When he was working on the NBC show, "Friday Night Lights," Jason Katims says he spent a lot of time explaining to people that they didn't have to love football to enjoy the show. Similarly, he says you don't have to be a musical theater geek to get something out of his new series, "Rise."
"I think the musical theater in the show is beautiful and uplifting, but you don't have to be a fan of that to enjoy the show," Katims says. "It really is ultimately a show about community, about relationships, about parenting, about marriage and all of those things."
The NBC series — created and executive produced by Katims — is loosely based on Michael Sokolove's nonfiction book, "Drama High." The book focuses on the career of Lou Volpe, a teacher who led the drama department at Harry S. Truman High in Levittown, Pennsylvania for more than 40 years.
"Rise" centers on the character of Lou Mazzucchelli (played Josh Radner), an English teacher who takes it upon himself to transform his school's drama program:
An appeal to the school principal leaves Mazzucchelli as the new head of the drama department and from there he quickly exchanges a predictable production of "Grease" for "Spring Awakening." The play proves to be a controversial choice, with students addressing child abuse, abortion and homosexuality onstage. The series itself spends a fair amount of time examining the off-stage personal lives and struggles of the students and families if the fictional town of Stanton, Pennsylvania.
The Frame host John Horn spoke with Jason Katims about "Rise."
On being inspired by the real-life story of Lou Volpe:
Lou Volpe ran this program for 44 years, turned it from an overlooked and unfunded program into this nationally-recognized high school theater program. It was amazing what he did. What was moving to me was that this program was so important to [the students], so impactful to them — it was about their self-esteem. It was about having a place where they felt they could be free, they could learn about themselves. They could be trusted and have a bigger vision for their lives than they had coming into it.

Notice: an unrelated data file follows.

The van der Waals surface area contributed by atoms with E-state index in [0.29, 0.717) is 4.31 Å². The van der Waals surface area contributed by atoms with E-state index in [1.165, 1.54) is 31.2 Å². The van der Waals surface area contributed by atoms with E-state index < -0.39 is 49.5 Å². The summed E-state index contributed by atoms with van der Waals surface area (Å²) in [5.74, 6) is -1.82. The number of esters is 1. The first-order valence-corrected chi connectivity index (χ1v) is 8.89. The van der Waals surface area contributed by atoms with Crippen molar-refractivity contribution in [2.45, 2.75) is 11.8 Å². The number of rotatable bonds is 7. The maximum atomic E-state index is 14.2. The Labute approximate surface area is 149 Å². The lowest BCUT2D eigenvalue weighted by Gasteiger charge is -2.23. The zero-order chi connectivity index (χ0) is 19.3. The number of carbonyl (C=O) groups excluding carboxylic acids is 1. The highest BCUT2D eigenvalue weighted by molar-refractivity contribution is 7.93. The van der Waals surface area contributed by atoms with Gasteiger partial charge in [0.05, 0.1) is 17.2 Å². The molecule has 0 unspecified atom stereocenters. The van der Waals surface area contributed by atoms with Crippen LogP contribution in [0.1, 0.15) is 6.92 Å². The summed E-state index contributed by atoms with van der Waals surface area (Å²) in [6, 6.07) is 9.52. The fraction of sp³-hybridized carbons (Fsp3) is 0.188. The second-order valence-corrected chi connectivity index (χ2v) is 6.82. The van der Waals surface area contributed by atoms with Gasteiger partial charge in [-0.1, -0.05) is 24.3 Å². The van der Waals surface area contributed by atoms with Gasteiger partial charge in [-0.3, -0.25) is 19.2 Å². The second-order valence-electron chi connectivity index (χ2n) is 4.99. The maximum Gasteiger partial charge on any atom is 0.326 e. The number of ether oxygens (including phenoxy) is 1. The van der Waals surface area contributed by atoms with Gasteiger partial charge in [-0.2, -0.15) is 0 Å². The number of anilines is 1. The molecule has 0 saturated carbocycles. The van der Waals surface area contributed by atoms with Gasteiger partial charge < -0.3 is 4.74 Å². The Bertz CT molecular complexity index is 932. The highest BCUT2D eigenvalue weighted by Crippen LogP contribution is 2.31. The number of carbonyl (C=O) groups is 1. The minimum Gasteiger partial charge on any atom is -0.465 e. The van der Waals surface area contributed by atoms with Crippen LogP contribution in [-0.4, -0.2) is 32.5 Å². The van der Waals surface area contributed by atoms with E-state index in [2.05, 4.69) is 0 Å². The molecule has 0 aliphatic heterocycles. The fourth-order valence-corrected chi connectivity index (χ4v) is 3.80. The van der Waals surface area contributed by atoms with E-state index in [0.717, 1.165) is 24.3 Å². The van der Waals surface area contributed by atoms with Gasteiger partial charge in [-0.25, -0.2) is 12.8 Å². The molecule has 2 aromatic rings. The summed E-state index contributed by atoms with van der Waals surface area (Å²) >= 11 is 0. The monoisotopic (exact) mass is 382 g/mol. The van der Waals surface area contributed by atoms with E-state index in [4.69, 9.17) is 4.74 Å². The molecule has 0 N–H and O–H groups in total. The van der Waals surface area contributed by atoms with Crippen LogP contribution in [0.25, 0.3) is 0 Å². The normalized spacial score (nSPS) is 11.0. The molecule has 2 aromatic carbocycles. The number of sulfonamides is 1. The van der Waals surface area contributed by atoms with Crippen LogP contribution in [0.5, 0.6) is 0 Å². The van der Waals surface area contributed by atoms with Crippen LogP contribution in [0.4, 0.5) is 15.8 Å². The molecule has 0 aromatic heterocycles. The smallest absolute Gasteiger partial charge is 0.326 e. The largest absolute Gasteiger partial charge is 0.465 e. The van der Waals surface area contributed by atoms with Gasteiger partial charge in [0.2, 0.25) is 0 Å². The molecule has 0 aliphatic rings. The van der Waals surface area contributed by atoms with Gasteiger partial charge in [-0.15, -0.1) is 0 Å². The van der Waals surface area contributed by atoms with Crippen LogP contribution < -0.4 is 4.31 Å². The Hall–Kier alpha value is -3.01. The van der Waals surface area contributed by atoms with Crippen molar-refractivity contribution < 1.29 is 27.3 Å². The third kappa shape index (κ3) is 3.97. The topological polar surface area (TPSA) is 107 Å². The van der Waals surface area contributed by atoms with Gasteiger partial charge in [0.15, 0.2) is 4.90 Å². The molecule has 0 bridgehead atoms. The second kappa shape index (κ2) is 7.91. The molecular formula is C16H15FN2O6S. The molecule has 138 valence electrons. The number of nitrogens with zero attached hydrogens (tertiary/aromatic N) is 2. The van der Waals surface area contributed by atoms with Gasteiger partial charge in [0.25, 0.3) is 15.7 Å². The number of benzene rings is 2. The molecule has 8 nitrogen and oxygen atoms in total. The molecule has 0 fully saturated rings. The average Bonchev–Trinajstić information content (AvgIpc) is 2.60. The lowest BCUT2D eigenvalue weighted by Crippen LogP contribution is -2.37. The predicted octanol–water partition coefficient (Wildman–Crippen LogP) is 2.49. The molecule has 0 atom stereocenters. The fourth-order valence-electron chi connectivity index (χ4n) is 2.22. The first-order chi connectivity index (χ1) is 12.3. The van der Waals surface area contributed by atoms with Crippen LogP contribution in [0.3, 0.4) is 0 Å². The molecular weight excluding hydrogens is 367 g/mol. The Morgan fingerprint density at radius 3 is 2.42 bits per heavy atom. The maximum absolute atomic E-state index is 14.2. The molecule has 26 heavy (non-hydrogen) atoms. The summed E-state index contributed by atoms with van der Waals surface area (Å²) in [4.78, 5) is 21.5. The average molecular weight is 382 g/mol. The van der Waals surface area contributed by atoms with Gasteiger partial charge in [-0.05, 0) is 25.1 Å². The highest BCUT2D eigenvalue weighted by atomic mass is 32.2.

On the connection between "Friday Night Lights" and "Rise":
What we did in "Friday Night Lights" that I thought was so effective was you felt like you were dropped down into this town. You felt like you were living with these people, not that you were looking at them from a distance. I really wanted to capture some of that in "Rise." So the way that we write it, the way that we shoot it, we're really trying to make it feel as authentic and real as possible.
On making a show about the lives of teenagers at a time when teenagers are leading a national conversation about gun violence in schools:
I've been incredibly inspired, like many people, watching those kids raise their voices and speak up and change the conversation in our country in a way that nobody else has been able to do. And it's hard to talk about because I don't want to say that the kids in ["Rise"] who are trying to do a production of a play and not get stopped by the administration is on the same level. But I do feel like it is about raising voices, it is about witnessing these young people come into their own in this way that is really — on a much more personal level — really powerful. A lot of the Parkland students who have raised their voices are in the drama program. Several of them are actually in a production of "Spring Awakening" in rehearsals right now, so I definitely do see some connective tissue there.
On what the show has to say about the value of arts education:
There's this age-old assumption that the arts, in education, are secondary in importance. In researching this show I've gone into high schools and I've seen the effects of what's happening in, not only drama programs, but music and arts of all kinds. And it's not secondary, it's as important. It's a way for people to express themselves, to figure out who they are. So many of them describe it as a second family, so it is something incredibly important.
"Rise" airs Tuesday nights on NBC.